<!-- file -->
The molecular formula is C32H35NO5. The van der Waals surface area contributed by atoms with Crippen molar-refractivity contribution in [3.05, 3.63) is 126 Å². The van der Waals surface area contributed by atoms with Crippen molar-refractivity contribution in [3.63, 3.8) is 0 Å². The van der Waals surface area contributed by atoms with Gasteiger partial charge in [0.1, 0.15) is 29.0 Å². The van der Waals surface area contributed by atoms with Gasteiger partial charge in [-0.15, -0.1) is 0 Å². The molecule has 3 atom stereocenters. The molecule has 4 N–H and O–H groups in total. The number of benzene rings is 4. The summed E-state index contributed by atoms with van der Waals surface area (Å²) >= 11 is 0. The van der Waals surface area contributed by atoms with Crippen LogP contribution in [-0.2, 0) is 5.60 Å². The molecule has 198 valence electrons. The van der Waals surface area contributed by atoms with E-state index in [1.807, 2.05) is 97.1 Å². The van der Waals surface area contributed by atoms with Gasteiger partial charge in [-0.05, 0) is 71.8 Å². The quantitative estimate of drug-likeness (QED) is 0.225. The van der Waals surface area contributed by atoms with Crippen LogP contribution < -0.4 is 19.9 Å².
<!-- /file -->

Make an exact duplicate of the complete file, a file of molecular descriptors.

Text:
The molecular formula is C32H35NO5. The van der Waals surface area contributed by atoms with Crippen molar-refractivity contribution in [3.05, 3.63) is 126 Å². The van der Waals surface area contributed by atoms with Crippen molar-refractivity contribution in [3.63, 3.8) is 0 Å². The van der Waals surface area contributed by atoms with Gasteiger partial charge in [0.1, 0.15) is 29.0 Å². The van der Waals surface area contributed by atoms with Gasteiger partial charge in [-0.15, -0.1) is 0 Å². The molecule has 3 atom stereocenters. The molecule has 4 N–H and O–H groups in total. The number of benzene rings is 4. The summed E-state index contributed by atoms with van der Waals surface area (Å²) >= 11 is 0. The van der Waals surface area contributed by atoms with Crippen LogP contribution in [-0.2, 0) is 5.60 Å². The molecule has 198 valence electrons. The van der Waals surface area contributed by atoms with E-state index in [1.807, 2.05) is 97.1 Å². The van der Waals surface area contributed by atoms with Gasteiger partial charge in [-0.05, 0) is 71.8 Å². The quantitative estimate of drug-likeness (QED) is 0.225. The van der Waals surface area contributed by atoms with Crippen LogP contribution < -0.4 is 19.9 Å².